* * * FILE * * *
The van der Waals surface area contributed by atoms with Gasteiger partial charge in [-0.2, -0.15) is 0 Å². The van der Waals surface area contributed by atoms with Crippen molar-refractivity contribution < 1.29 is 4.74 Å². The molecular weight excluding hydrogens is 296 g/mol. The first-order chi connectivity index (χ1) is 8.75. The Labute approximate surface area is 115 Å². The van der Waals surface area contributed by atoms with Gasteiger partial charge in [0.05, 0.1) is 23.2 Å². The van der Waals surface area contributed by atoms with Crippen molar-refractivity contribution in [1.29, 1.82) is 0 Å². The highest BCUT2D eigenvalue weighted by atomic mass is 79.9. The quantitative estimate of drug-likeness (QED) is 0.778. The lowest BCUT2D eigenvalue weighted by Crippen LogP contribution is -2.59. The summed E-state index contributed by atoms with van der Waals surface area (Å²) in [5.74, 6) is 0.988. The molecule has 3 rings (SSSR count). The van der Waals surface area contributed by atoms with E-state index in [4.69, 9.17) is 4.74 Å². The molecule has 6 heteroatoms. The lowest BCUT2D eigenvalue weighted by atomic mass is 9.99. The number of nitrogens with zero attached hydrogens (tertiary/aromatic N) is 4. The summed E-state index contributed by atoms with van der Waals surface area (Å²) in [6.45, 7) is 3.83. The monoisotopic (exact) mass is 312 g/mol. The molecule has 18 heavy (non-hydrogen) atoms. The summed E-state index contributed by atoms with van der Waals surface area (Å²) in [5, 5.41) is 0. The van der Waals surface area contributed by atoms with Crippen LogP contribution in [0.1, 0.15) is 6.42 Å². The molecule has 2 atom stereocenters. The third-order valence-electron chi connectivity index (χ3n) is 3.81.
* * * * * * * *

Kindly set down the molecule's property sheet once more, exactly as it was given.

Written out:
The van der Waals surface area contributed by atoms with Gasteiger partial charge in [-0.2, -0.15) is 0 Å². The van der Waals surface area contributed by atoms with Crippen molar-refractivity contribution < 1.29 is 4.74 Å². The molecular weight excluding hydrogens is 296 g/mol. The first-order chi connectivity index (χ1) is 8.75. The Labute approximate surface area is 115 Å². The van der Waals surface area contributed by atoms with Gasteiger partial charge in [0.05, 0.1) is 23.2 Å². The van der Waals surface area contributed by atoms with Crippen molar-refractivity contribution in [1.29, 1.82) is 0 Å². The highest BCUT2D eigenvalue weighted by atomic mass is 79.9. The quantitative estimate of drug-likeness (QED) is 0.778. The lowest BCUT2D eigenvalue weighted by Crippen LogP contribution is -2.59. The summed E-state index contributed by atoms with van der Waals surface area (Å²) in [5.74, 6) is 0.988. The molecule has 3 rings (SSSR count). The van der Waals surface area contributed by atoms with E-state index in [4.69, 9.17) is 4.74 Å². The molecule has 6 heteroatoms. The lowest BCUT2D eigenvalue weighted by atomic mass is 9.99. The number of nitrogens with zero attached hydrogens (tertiary/aromatic N) is 4. The summed E-state index contributed by atoms with van der Waals surface area (Å²) in [6.45, 7) is 3.83. The monoisotopic (exact) mass is 312 g/mol. The molecule has 18 heavy (non-hydrogen) atoms. The summed E-state index contributed by atoms with van der Waals surface area (Å²) in [5, 5.41) is 0. The van der Waals surface area contributed by atoms with Crippen LogP contribution in [0.1, 0.15) is 6.42 Å². The molecule has 2 atom stereocenters. The third-order valence-electron chi connectivity index (χ3n) is 3.81.